noelle o designs

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Lamton laminate flooring

So I can’t believe it’s been a week since I last posted, and what a week it was…  We got the whole basement painted, the concrete floors leveled, and the laminate floor installed. This is all much easier said than done. My whole body, but mostly my hands, are sore and numb. Perhaps a sign I’m getting too old for this kind of work… I paused for a few hours on Thanksgiving, to over eat, (thank you family for doing all the cooking) and take a little nap, then was back at it.

After much research in the laminate floor department, I decided to go with Lamton flooring. The price was right, it had great reviews, and looked like a quality product. The floor we installed, and pictured here is 12mm Peruvian Gingerwood. Because we were covering about 1100 sq. ft., having it delivered was ideal. We would have had to special order that amount (it took about 87 boxes) it from any other store and had to rent a trailer or paid for delivery anyway.
There is most definitely a learning curve when installing laminate floor. Luckily, my brother-in-law who has installed laminate in his own house helped me out throughout the project. Having at least two people to help really made it go faster. I meant to take a lot of pictures as we worked, but I never paused to get the camera, then it couldn’t be found when search for by the youth. So, the picture above is the only picture I have of the process.
But because surprisingly little information is available online (and in print) about installing, I’m going to go back and hit on the important points of the installation process of Lamton laminate flooring.
1. It may sound tedious (because it is) but make sure that your subfloor is level. Get out the grinder (if you are laying over concrete), the self leveling compound and an 8 ft. straight edge and bring the floor level- no more than 1/4″ to 1/2″ per 8 ft. span. A little prep work goes a long way, otherwise your joints could pop out at some point and make for a lot more work later,  I don’t even want to think about trying to fix this sort of problem later.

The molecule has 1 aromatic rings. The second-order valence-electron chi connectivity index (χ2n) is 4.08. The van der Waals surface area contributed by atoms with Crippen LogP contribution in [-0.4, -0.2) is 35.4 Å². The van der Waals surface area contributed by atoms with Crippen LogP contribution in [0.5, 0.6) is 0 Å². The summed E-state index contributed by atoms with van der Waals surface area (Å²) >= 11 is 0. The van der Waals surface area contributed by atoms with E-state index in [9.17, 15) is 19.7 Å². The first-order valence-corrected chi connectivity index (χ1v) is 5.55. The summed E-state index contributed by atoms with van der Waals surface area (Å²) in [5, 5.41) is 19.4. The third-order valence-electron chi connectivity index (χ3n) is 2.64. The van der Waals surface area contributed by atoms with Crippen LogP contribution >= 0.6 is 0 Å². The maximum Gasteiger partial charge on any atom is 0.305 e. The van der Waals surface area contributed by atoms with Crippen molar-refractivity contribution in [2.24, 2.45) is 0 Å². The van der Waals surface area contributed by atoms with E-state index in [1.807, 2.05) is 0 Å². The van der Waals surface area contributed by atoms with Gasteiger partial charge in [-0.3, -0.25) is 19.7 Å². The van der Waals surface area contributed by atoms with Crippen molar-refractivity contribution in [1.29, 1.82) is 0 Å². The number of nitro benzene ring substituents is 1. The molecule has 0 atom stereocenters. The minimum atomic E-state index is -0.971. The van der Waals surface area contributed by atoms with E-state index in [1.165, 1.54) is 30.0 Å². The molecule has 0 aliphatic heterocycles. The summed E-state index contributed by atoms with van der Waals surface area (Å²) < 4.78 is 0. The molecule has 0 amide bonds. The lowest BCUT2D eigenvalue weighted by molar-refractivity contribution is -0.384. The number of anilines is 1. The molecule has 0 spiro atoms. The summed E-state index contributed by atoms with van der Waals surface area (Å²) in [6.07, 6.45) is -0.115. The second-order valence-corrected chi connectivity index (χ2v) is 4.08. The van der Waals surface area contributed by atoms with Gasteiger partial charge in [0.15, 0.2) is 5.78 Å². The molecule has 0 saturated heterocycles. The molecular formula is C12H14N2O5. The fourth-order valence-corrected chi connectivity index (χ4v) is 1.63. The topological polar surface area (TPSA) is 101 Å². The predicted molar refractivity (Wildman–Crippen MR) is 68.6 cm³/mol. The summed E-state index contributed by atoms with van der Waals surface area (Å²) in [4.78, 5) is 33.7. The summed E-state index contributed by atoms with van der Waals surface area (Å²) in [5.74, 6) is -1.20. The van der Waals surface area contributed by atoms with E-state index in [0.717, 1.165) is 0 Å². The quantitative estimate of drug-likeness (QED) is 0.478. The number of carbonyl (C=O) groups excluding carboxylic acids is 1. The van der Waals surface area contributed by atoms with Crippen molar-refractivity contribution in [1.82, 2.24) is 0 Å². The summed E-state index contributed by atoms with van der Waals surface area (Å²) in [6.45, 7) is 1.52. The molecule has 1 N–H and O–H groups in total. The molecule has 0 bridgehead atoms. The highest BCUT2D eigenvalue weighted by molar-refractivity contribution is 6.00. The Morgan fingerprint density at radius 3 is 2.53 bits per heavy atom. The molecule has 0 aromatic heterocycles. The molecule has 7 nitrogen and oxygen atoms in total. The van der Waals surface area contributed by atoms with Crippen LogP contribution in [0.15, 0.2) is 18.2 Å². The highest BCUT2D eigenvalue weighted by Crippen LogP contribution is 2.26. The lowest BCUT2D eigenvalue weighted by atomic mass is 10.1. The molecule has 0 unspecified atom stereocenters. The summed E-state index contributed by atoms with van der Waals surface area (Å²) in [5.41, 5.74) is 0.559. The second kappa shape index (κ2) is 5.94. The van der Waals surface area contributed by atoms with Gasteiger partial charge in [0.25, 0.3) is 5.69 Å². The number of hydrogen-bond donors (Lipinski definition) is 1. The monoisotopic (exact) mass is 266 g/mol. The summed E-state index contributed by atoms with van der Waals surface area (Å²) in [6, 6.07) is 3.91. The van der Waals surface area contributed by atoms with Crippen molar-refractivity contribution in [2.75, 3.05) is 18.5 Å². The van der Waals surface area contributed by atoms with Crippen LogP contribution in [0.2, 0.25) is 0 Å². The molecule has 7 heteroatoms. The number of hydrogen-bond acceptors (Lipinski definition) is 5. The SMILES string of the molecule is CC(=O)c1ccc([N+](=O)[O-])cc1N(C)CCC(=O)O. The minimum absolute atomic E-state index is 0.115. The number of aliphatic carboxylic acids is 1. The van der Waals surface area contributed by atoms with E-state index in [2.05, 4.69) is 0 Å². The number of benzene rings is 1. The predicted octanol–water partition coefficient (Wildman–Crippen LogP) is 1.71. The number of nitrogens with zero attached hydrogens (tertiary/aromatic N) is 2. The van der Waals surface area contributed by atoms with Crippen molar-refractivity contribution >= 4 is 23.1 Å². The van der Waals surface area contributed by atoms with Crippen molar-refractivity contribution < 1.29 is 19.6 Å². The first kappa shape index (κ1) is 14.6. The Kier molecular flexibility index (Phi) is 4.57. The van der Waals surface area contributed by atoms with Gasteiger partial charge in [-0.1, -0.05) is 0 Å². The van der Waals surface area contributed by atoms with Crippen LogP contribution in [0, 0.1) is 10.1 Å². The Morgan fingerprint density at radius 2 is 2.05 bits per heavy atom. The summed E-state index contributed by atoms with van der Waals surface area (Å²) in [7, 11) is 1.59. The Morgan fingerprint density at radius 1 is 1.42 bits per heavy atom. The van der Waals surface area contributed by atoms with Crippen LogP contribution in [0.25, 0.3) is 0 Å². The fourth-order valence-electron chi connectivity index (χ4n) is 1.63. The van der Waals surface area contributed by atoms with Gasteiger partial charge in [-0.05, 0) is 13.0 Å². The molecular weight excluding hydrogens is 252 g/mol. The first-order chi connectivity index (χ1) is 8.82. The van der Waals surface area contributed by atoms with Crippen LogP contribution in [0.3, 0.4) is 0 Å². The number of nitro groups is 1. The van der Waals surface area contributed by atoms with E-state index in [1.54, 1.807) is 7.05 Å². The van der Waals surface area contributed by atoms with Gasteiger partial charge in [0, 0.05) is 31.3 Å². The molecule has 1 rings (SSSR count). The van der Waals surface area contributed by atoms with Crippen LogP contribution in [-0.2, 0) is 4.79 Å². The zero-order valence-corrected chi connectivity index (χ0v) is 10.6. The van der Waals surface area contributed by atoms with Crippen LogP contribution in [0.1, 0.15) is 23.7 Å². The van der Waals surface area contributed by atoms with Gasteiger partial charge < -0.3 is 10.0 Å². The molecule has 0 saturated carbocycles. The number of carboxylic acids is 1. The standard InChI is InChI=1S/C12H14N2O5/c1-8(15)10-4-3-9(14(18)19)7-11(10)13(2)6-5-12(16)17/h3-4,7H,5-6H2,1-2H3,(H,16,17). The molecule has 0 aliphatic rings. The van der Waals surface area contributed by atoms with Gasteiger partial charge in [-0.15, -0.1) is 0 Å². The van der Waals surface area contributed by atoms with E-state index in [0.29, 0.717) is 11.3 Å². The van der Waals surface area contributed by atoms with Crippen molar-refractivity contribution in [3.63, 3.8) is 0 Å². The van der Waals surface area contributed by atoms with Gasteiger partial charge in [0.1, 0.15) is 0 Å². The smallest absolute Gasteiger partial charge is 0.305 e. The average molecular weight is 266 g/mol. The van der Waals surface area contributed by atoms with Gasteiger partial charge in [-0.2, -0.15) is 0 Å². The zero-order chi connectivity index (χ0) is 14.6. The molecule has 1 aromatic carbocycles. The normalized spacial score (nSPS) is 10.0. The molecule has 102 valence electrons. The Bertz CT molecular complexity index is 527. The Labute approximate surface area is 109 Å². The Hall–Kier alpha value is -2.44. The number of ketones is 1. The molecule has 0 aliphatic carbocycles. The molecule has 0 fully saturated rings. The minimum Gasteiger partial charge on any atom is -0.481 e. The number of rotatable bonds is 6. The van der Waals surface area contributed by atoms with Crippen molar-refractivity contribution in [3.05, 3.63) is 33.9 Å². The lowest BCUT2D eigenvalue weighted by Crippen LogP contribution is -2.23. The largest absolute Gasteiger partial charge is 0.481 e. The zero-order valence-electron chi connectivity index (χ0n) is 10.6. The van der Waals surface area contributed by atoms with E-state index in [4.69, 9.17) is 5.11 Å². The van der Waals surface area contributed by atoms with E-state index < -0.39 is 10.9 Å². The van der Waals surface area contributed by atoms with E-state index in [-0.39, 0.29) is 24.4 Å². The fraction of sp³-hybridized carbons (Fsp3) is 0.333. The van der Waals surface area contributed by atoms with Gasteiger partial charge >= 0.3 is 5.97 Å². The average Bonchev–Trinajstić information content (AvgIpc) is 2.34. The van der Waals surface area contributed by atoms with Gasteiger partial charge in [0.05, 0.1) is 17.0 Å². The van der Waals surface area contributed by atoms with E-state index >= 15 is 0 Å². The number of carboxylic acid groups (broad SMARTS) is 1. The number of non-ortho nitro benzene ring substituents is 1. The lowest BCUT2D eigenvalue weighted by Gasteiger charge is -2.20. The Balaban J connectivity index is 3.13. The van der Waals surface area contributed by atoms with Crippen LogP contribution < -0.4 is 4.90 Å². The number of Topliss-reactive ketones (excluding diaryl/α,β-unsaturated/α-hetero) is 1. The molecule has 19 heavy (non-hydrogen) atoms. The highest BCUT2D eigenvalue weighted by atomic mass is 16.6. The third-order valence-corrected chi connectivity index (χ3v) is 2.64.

2. Build the floor starting with the tongue side against the wall, groove side out. This fact is only imparted for only a brief moment in the installation video and is perhaps the most important fact of all. I know the perils firsthand of building the opposite way- we installed a whole room backwards (with the groove side facing the wall when you start) and paid for it all day.
Here are the reasons why you start with the tongue side against the wall:
When you use the block and your hammer to pound the pieces together, you will be hitting against the tongue side, not the tender groove edge.  If you pound against the groove end, the groove easily gets damaged and leaving the damage debris caught in the joint, leaving you with a tiny, unsightly gap instead of a nice clean gap-free joint.

3. Trim the underpad when necessary. The installation video says to carefully inspect all of the flooring just after it arrives at your house, when it is acclimating. With 90+ boxes this was a daunting task… I would recommend a brief inspection upon arrival and a thorough inspection as you go along. Damaged pieces can usually be used somewhere during the project, where the trimming down of a piece is necessary- so set those aside. We kept an exacto knife handy and trimmed the underpad when it hung out over the edge of the piece, just to be safe.

All done- here is looking down the hall to the cold storage closet. We are very happy with the Lamton product, the look and quality. We still need to get the baseboards up, and the doorknobs on, a bit of electrical too. But, we are getting close to being completely finished- hooray!


  1. Bess

    December 2, 2010 at 6:44 am

    It looks fabulous Noelle!

  2. Bruce

    November 14, 2012 at 10:35 am

    Are you happy with the Peruvian Gingerwood? Looks nice. I’m considering 1300 sq.ft. of it in our new house.